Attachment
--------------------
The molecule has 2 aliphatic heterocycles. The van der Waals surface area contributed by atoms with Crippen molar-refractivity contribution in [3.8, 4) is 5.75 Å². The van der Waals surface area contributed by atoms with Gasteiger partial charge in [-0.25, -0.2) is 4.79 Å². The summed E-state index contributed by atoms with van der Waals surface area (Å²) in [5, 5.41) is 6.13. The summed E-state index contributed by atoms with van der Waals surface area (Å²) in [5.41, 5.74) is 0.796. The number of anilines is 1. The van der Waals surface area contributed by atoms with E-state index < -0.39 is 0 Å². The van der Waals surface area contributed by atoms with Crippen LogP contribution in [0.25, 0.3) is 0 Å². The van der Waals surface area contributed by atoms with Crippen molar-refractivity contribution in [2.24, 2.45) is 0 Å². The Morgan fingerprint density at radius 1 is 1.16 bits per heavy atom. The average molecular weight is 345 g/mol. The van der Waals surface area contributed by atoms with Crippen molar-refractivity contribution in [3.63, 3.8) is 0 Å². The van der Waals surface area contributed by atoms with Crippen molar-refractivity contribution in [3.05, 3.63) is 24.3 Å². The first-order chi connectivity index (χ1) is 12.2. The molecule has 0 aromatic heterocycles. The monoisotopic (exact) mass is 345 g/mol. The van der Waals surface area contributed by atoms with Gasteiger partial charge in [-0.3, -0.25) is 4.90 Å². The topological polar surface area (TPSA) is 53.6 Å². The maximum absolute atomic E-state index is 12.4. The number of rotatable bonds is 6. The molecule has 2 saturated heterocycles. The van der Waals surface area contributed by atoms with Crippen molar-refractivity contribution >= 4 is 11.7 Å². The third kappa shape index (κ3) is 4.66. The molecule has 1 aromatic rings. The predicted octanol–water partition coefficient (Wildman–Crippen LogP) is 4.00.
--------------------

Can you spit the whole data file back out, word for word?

The molecule has 2 aliphatic heterocycles. The van der Waals surface area contributed by atoms with Crippen molar-refractivity contribution in [3.8, 4) is 5.75 Å². The van der Waals surface area contributed by atoms with Gasteiger partial charge in [-0.25, -0.2) is 4.79 Å². The summed E-state index contributed by atoms with van der Waals surface area (Å²) in [5, 5.41) is 6.13. The summed E-state index contributed by atoms with van der Waals surface area (Å²) in [5.41, 5.74) is 0.796. The number of anilines is 1. The van der Waals surface area contributed by atoms with E-state index < -0.39 is 0 Å². The van der Waals surface area contributed by atoms with Crippen LogP contribution in [0.25, 0.3) is 0 Å². The van der Waals surface area contributed by atoms with Crippen molar-refractivity contribution in [2.24, 2.45) is 0 Å². The Morgan fingerprint density at radius 1 is 1.16 bits per heavy atom. The average molecular weight is 345 g/mol. The van der Waals surface area contributed by atoms with Crippen molar-refractivity contribution in [3.63, 3.8) is 0 Å². The van der Waals surface area contributed by atoms with Crippen molar-refractivity contribution in [3.05, 3.63) is 24.3 Å². The first-order chi connectivity index (χ1) is 12.2. The molecule has 0 aromatic heterocycles. The monoisotopic (exact) mass is 345 g/mol. The van der Waals surface area contributed by atoms with Gasteiger partial charge in [-0.3, -0.25) is 4.90 Å². The topological polar surface area (TPSA) is 53.6 Å². The maximum absolute atomic E-state index is 12.4. The number of rotatable bonds is 6. The molecule has 2 saturated heterocycles. The van der Waals surface area contributed by atoms with Crippen molar-refractivity contribution >= 4 is 11.7 Å². The third kappa shape index (κ3) is 4.66. The molecule has 1 aromatic rings. The predicted octanol–water partition coefficient (Wildman–Crippen LogP) is 4.00.